How Journalism Collaborations Are Changing the Way the News is Made

This post originally appeared on PBS' MediaShift site as part of its Collaboration Central hub.

When we say the word “collaboration,” are we all talking about the same thing? Or is that word, and the practices it encompasses, still being negotiated and hashed out in newsrooms and communities? The journalism partnerships emerging around the country vary in size and type, and the practices that define those partnerships are still being negotiated and hashed out in newsrooms and communities. 

Some partnerships bring together very different news organizations to provide expanded coverage, while others coalesce around similar newsrooms to cut down on duplicative efforts. Some focus on local or hyperlocal news, while others focus on regional and national reporting. Some bring the resources of multiple organizations together to focus on one issue in depth, while others partner with the public to capture a range of different angles on one issue.

This diversity in approaches to collaborative journalism is one of its strengths — and one of its great challenges.

A Collaboration Framework

Journalists, editors and managers at news organizations are trying to navigate the parameters of these new kinds of partnerships as they happen. Developing a framework to categorize journalism collaborations is useful as practitioners look for lessons and models to replicate and build on. The dynamics between different newsrooms, and their various motivations for partnering, shape how a given collaboration is structured. While some collaborations may defy categorization, a few basic partnership models have emerged:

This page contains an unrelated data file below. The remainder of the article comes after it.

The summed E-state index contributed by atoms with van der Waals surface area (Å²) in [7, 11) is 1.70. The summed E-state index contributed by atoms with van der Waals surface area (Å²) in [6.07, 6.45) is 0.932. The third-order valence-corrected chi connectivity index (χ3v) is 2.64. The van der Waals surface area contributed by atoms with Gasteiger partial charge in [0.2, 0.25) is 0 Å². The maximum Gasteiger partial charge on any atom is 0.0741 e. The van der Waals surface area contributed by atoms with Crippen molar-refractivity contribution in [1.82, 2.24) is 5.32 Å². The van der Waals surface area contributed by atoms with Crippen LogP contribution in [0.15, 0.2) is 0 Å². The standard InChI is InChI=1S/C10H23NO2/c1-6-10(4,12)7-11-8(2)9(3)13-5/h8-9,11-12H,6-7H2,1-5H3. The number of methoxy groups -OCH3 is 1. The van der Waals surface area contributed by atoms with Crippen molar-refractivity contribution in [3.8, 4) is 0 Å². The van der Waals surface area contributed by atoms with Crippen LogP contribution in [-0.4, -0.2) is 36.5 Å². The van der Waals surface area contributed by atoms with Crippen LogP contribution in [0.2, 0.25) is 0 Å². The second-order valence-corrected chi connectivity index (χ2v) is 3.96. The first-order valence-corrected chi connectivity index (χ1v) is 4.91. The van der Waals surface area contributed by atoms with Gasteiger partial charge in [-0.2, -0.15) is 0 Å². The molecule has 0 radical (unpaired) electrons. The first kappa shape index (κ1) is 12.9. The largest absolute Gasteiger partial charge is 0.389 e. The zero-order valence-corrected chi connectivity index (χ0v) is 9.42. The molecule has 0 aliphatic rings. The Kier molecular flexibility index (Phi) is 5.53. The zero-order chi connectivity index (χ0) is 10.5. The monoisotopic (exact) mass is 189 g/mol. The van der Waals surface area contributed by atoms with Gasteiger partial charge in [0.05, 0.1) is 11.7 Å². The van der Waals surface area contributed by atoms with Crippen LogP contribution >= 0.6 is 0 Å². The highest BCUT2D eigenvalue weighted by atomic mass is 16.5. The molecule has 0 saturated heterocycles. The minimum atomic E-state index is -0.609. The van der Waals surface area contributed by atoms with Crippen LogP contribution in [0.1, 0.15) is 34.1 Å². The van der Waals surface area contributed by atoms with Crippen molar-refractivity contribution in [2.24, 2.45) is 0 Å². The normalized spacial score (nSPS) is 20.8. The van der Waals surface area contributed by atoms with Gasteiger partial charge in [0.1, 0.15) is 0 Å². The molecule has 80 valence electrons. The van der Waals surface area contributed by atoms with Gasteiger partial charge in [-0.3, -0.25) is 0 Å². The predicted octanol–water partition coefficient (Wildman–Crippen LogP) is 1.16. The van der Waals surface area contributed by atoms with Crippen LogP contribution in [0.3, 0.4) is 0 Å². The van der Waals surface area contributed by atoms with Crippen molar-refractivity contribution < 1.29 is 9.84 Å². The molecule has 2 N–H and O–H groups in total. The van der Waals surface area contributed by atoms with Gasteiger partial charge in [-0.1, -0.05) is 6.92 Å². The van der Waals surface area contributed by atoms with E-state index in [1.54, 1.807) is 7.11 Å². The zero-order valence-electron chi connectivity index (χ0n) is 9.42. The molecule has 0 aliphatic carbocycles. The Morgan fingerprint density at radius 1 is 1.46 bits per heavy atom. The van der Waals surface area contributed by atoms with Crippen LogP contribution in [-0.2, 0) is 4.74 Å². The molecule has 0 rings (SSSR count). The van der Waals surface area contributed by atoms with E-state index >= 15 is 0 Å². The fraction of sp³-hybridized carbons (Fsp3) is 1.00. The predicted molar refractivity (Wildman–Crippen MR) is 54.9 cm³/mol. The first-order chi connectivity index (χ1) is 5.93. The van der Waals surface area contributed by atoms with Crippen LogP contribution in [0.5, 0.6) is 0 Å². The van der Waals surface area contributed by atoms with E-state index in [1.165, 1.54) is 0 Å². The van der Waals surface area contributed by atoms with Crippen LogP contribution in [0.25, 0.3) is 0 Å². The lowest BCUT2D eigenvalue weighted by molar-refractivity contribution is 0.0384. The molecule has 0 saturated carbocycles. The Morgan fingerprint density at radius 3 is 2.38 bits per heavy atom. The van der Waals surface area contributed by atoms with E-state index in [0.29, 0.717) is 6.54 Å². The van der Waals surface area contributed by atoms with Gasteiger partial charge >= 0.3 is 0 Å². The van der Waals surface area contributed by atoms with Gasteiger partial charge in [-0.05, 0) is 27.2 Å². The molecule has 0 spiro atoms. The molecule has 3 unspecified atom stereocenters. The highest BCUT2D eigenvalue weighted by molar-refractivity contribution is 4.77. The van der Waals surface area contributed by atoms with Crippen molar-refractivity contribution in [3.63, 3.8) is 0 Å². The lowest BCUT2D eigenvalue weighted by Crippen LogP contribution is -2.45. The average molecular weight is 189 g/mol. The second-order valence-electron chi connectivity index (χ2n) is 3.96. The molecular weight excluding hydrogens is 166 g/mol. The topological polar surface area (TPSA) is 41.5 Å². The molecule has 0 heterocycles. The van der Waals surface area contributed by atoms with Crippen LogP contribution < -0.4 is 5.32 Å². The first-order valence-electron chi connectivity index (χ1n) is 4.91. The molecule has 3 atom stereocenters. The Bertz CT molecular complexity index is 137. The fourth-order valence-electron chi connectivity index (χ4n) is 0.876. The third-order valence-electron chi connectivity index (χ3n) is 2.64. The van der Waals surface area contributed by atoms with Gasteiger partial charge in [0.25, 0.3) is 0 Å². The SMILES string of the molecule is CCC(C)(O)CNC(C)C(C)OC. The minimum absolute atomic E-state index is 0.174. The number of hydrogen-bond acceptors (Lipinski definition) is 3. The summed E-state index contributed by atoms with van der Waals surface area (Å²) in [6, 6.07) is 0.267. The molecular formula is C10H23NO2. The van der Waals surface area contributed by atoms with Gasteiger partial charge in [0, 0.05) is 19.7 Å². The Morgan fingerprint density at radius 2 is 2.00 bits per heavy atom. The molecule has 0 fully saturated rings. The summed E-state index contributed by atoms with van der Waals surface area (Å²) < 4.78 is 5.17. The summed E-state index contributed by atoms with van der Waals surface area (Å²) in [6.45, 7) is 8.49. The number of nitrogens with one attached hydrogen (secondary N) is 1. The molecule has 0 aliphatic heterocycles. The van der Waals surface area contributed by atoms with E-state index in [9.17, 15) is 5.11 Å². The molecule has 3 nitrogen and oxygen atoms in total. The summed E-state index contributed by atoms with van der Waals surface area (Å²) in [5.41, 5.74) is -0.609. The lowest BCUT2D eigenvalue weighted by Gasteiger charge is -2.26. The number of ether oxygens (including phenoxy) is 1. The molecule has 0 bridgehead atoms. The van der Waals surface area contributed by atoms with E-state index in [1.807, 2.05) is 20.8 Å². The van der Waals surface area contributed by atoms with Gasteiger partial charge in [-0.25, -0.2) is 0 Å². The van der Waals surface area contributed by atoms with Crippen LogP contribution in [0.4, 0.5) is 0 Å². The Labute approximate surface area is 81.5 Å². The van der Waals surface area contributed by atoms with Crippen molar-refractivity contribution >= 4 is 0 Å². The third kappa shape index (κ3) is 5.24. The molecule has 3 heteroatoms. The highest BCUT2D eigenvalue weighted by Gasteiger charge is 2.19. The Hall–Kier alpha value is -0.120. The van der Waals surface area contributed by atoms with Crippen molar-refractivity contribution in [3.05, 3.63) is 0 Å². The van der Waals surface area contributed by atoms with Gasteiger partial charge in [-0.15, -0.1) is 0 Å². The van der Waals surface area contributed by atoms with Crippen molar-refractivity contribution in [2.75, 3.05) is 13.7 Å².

• Commercial News Collaborations: These partnerships tend to be contractual agreements between commercial news organizations such as television stations and newspapers. They are often defined by the legal deals that structure them: Shared Services Agreements, Local News Sharing Agreements, Newspaper Broadcast Cross-Ownership, Joint Operating Agreements, etc. Many of these agreements consolidate resources, equipment, production and even newsroom staff. These kinds of commercial partnerships and near-mergers pre-date the larger collaborative trend we've witnessed across newsrooms since 2008.

  • Nonprofit and Commercial Collaborations: These partnerships are usually between public or noncommercial entities and a private news organization. This model gained significant attention during the Comcast-NBC merger debates because Comcast promised to expand local news coverage on NBC stations through partnerships with nonprofit journalism organizations. Other examples include the New York Times' news partnerships with nonprofits in major media markets and sites like California Watch, whose model is based on these partnerships. In these arrangements, the commercial news outlet often serves as the distributor of content the nonprofit produces. However, more complex and expansive nonprofit and commercial reporting collaborations are also emerging.